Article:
NYC stoop wedding elopement with vintage dress and rainbow floral installation
couple along the central park lake at fall elopement

How to elope in NYC

From Central Park to city hall, read on for everything you need to know!

Katie and Josh at the Manhattan marriage bureau after their city hall elopement in NYC


UPDATED DECEMBER 2021! Couples are now able to book in-person marriage license (CLICK HERE) and ceremony (CLICK HERE) appointments at the Manhattan city clerk's office ("marriage bureau"). Virtual marriage license appointments are still available (CLICK HERE) as well and are released 3 weeks ahead of time, each Thursday at 9am.

Ceremonies can be performed 24 hours after a couple gets their license (and are on weekdays only), and the license remains valid for 60 days. In-person appointments for licenses and ceremonies are released every Monday morning at 9am and can be booked for 3 weeks ahead of time, so keep checking if your desired date or timeframe isn't available yet via the links above. In order to book a ceremony appointment, you need to have either a marriage license number OR an upcoming appointment to get your license (they'll ask for the date of your appointment and the city that will be issuing it). I've seen a week's worth of ceremony appointments disappear in under 5 minutes, and a week of marriage license appointments in 15 minutes, so make sure to set an alarm and check right at 9am to get yours!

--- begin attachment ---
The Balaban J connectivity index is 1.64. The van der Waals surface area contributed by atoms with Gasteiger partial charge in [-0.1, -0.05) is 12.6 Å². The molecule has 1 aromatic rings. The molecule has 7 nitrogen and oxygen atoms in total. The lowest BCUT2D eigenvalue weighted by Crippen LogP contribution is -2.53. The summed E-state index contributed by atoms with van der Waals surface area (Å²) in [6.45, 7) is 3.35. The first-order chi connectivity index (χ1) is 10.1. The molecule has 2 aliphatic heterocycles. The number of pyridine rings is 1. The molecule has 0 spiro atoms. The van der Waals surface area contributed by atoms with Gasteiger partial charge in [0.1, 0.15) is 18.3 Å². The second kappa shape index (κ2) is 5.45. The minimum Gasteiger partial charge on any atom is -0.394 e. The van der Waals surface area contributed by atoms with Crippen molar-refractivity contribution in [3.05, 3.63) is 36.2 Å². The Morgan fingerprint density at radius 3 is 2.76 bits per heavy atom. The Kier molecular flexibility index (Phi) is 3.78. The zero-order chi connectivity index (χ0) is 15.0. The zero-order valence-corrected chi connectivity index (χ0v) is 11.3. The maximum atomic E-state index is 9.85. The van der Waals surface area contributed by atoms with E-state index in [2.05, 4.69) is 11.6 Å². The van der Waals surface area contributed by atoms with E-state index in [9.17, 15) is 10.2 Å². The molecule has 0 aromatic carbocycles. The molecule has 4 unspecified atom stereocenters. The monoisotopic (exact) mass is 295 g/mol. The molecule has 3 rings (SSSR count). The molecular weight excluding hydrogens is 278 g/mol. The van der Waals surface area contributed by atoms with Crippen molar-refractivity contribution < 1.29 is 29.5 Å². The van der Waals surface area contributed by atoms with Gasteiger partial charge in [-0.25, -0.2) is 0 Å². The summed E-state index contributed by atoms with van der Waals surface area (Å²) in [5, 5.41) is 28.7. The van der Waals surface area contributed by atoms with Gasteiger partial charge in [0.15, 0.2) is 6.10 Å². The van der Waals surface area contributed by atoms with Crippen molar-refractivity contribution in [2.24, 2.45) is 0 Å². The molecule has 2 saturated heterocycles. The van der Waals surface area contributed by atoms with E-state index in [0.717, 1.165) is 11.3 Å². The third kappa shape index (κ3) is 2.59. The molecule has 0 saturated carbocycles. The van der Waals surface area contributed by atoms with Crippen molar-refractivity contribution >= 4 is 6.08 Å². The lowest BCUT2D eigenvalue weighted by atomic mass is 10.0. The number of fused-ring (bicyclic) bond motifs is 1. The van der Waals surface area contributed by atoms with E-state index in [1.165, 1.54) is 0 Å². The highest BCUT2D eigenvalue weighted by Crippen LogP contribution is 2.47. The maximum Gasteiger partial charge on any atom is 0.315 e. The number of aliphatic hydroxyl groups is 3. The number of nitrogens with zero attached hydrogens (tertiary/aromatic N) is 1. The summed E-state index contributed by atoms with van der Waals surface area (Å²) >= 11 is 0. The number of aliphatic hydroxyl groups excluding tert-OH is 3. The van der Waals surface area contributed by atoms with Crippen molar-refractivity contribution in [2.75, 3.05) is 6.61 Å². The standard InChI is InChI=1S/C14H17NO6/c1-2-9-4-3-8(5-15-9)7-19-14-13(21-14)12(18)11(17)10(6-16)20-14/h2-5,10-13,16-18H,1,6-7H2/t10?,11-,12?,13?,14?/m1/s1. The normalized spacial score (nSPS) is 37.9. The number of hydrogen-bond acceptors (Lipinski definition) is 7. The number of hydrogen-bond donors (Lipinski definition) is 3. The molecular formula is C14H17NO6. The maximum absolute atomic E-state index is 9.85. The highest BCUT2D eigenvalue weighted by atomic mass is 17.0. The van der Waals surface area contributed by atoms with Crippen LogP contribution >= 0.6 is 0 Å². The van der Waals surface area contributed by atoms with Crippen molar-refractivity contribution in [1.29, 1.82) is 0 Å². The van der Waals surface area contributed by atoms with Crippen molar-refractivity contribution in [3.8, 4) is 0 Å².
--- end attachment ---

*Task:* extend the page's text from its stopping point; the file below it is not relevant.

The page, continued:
Note: Couples are now only allowed one witness (this can be their photographer) inside the marriage bureau, so keep this in mind when booking your ceremony; it'll be a true elopement!

Pre-pandemic, everything was walk-in only, which added to the fun and chaotic energy of City Hall weddings, but also led to the kinds of lines and crowds that made it very pandemic un-friendly and would sometimes lead to 3-hour wait times to get married. With the new reservation-only system, the booking process can be stressful but the actual ceremony process in person is quick and easy, taking only about 30 minutes.

If you're looking for something else and/or want to include a few guests, there are a million other ways we can plan! New York City is full of parks, rooftops, hotels, restaurants, stoops, and more beautiful backdrops for your elopement or microwedding. You'll need a marriage license, an officiant, and a location. And me! I've worked with so many couples on their elopements that no matter what stage of planning you're at, I'm here to help and share all my tips and tricks.

city hall couple bride with blue hair and rainbow bouquet celebrates at nyc city hall
a couple applies for a marriage license at city hall in NYC

Getting a New York

marriage license

To get married in New York, you need to have a marriage license issued at least 24 hours prior to your wedding. As of July 19, 2021 in-person marriage license appointments at the city clerk's office are back...this time with reserved times! CLICK HERE to make an appointment; they release a week's worth of appointments at a time, 3 weeks in advance, each Monday morning at 9am. They go quickly, so don't be late!

There is also the virtual option: the marriage bureau launched Project Cupid to issue marriage licenses virtually during the pandemic and, at least for the moment, that option remains. They release new appointments every Thursday morning at 9am; try to plan ahead, those appointments will generally be for 3 weeks in the future. If you don't succeed in scoring an appointment by checking Thursday morning, keep an eye out throughout the week; they have cancellations and open up new spots as those occur.

Note that according to the City Clerk's website, "couples must be physically located in New York State during the videoconference in order to be issued a marriage license." So keep that in mind when you're planning!